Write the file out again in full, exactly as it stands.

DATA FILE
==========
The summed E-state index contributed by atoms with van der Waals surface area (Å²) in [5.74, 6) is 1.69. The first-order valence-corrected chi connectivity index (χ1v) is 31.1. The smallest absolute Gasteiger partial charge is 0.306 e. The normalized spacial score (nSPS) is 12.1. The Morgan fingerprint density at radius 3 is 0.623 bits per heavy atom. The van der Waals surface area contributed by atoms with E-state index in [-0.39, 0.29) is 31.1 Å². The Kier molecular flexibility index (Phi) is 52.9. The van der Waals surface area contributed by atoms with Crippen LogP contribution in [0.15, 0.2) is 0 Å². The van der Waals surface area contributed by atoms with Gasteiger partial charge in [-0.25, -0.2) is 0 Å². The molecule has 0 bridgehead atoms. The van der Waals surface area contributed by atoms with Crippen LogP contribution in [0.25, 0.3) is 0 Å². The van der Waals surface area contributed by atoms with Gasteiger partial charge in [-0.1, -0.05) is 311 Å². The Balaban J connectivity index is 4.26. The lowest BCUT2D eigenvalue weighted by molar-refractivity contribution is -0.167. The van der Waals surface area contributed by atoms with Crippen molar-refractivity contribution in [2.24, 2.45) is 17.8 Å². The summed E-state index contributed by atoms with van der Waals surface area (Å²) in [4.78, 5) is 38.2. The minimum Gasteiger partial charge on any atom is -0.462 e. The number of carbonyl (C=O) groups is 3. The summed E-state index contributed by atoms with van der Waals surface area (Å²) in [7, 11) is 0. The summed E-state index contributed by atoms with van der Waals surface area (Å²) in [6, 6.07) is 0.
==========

The summed E-state index contributed by atoms with van der Waals surface area (Å²) in [5.74, 6) is 1.69. The first-order valence-corrected chi connectivity index (χ1v) is 31.1. The smallest absolute Gasteiger partial charge is 0.306 e. The normalized spacial score (nSPS) is 12.1. The Morgan fingerprint density at radius 3 is 0.623 bits per heavy atom. The van der Waals surface area contributed by atoms with E-state index in [-0.39, 0.29) is 31.1 Å². The Kier molecular flexibility index (Phi) is 52.9. The van der Waals surface area contributed by atoms with Crippen LogP contribution in [0.15, 0.2) is 0 Å². The van der Waals surface area contributed by atoms with Gasteiger partial charge in [-0.25, -0.2) is 0 Å². The molecule has 0 bridgehead atoms. The van der Waals surface area contributed by atoms with Crippen LogP contribution in [0.25, 0.3) is 0 Å². The van der Waals surface area contributed by atoms with Gasteiger partial charge in [-0.1, -0.05) is 311 Å². The Balaban J connectivity index is 4.26. The lowest BCUT2D eigenvalue weighted by molar-refractivity contribution is -0.167. The van der Waals surface area contributed by atoms with Crippen molar-refractivity contribution in [2.24, 2.45) is 17.8 Å². The summed E-state index contributed by atoms with van der Waals surface area (Å²) in [4.78, 5) is 38.2. The minimum Gasteiger partial charge on any atom is -0.462 e. The number of carbonyl (C=O) groups is 3. The summed E-state index contributed by atoms with van der Waals surface area (Å²) in [7, 11) is 0. The summed E-state index contributed by atoms with van der Waals surface area (Å²) in [6, 6.07) is 0.